Alcohol, tobacco sales rose during early months of pandemic, study finds
EMS incident data also showed a slight increase in incidents involving alcohol in May
By Laura French
LOS ANGELES — A recent study by California researchers found that alcohol and tobacco sales rose nationwide during the early months of the COVID-19 pandemic.
The study published in the Annals of Internal Medicine showed that alcohol sales increased by 34% and tobacco sales by 13% from April to June 2020 compared to the same months in 2019, according to the Keck School of Medicine at the University of Southern California (Keck Medicine of USC).
"These are significant jumps, and show that the stress, boredom and loneliness caused by the pandemic may have led to increased alcohol and tobacco use," said lead author and Assistant Professor of Clinical Medicine Brian P. Lee, MD, MAS, a hepatologist and liver transplant specialist with Keck Medicine and the USC Institute for Addiction Science, in a statement.
Lee and his colleagues chose to study alcohol and tobacco purchasing patterns after noticing an increase in admissions for alcohol-associated liver disease, such as cirrhosis and alcohol hepatitis, at Keck Hospital of USC in 2020. These admissions were reportedly up by about 30% compared to the previous year, and some patients admitted they used alcohol to handle pandemic-related stressors, according to Keck Medicine. Researchers were also interested in whether more than one substance was being abused during the pandemic, and included tobacco sales in their study.
Tobacco and alcohol use are the second and ninth-largest contributors to global deaths, respectively, causing about 8 million deaths each year worldwide, according to Keck Medicine.
Lee's team analyzed data from the Nielsen National Consumer Panel, which tracks the spending habits of approximately 70,000 households in the United States, to complete the study. The researchers found increases in tobacco sales across all demographics and increases in alcohol sales across nearly all demographics as well.
Hard liquor sales increased more than sales of wine and beer, and increases for both tobacco and alcohol were highest among younger adults, ethnic minorities, those with younger children and/or large families and those with higher incomes, researchers said.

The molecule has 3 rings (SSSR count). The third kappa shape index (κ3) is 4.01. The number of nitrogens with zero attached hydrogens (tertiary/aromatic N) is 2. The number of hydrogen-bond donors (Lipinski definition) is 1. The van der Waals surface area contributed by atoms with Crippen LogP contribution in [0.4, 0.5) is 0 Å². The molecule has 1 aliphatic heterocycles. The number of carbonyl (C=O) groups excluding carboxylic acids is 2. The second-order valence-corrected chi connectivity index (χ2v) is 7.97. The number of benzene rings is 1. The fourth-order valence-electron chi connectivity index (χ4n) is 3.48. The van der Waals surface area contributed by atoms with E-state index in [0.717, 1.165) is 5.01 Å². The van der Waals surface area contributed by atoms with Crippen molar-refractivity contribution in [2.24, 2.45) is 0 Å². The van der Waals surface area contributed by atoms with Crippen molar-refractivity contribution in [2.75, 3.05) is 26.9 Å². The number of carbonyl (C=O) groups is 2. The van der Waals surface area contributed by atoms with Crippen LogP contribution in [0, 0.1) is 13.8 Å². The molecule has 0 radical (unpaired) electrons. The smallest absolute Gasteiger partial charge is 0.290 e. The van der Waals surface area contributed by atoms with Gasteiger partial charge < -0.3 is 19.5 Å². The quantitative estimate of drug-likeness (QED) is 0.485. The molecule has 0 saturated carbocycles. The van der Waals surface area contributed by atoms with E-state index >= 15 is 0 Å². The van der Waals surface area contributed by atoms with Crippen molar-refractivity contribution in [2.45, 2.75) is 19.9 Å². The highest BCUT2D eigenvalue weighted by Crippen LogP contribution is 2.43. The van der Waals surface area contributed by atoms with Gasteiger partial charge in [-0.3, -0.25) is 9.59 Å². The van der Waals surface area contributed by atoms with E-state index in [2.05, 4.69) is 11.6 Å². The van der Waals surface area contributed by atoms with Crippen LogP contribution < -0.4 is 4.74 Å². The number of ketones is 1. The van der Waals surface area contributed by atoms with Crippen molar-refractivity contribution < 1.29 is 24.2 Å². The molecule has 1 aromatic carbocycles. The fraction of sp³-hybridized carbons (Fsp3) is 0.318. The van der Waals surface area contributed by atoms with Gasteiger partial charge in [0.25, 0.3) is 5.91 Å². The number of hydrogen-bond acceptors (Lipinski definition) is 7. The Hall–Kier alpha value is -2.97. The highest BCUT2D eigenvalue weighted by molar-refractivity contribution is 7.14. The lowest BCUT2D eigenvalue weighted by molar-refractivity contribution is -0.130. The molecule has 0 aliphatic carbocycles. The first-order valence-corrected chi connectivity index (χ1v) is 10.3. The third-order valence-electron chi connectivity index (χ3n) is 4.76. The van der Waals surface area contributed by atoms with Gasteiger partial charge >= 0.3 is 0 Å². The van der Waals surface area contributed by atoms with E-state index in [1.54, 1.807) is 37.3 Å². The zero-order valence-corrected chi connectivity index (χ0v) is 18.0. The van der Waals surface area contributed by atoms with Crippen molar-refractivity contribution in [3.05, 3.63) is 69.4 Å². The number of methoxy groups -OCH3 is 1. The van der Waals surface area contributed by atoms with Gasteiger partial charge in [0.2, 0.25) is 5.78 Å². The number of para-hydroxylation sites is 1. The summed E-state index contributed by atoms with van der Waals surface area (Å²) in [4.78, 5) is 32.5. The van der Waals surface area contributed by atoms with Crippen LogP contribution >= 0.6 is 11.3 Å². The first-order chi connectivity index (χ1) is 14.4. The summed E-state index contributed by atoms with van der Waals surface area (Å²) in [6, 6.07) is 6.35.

"We hypothesized that these subgroups, such as those with younger children, were buying more alcohol and tobacco because they felt more stressed than other segments of the population," Lee stated. "For those with a higher income, sales might have increased simply because they have greater disposable income."
Lee said he believes the study may reveal a previously unrecognized COVID-19-related public health issue.
"This study draws attention to the fact that many people across the country might be self-medicating as a way to cope," Lee said in a statement. "By spotlighting this issue, individuals can identify this behavior as potentially harmful and substitute drinking or smoking with healthier activities. Mental health professionals and medical institutions, in addition to policymakers, can also develop interventions to help them."
A separate report by the ImageTrend Collaborate, based on more than 17 million EMS incidents between Jan 1, 2018 and Dec. 31, 2020, showed a slight increase of 5% in prehospital incidents involving alcohol use in May 2020, followed by a continued decline in the last half of 2020. The report notes, however, that social distancing requirements have led to both fewer opportunities for excessive alcohol use to occur outside of the home and the absence of bystanders to witness excessive alcohol use or abuse and activate an EMS response.
The ImageTrend Collaborative report also showed a drastic 37% increase in suspected drug use incidents during the early months of the pandemic compared to the previous year, which then slowly declined but still remained higher than previous years.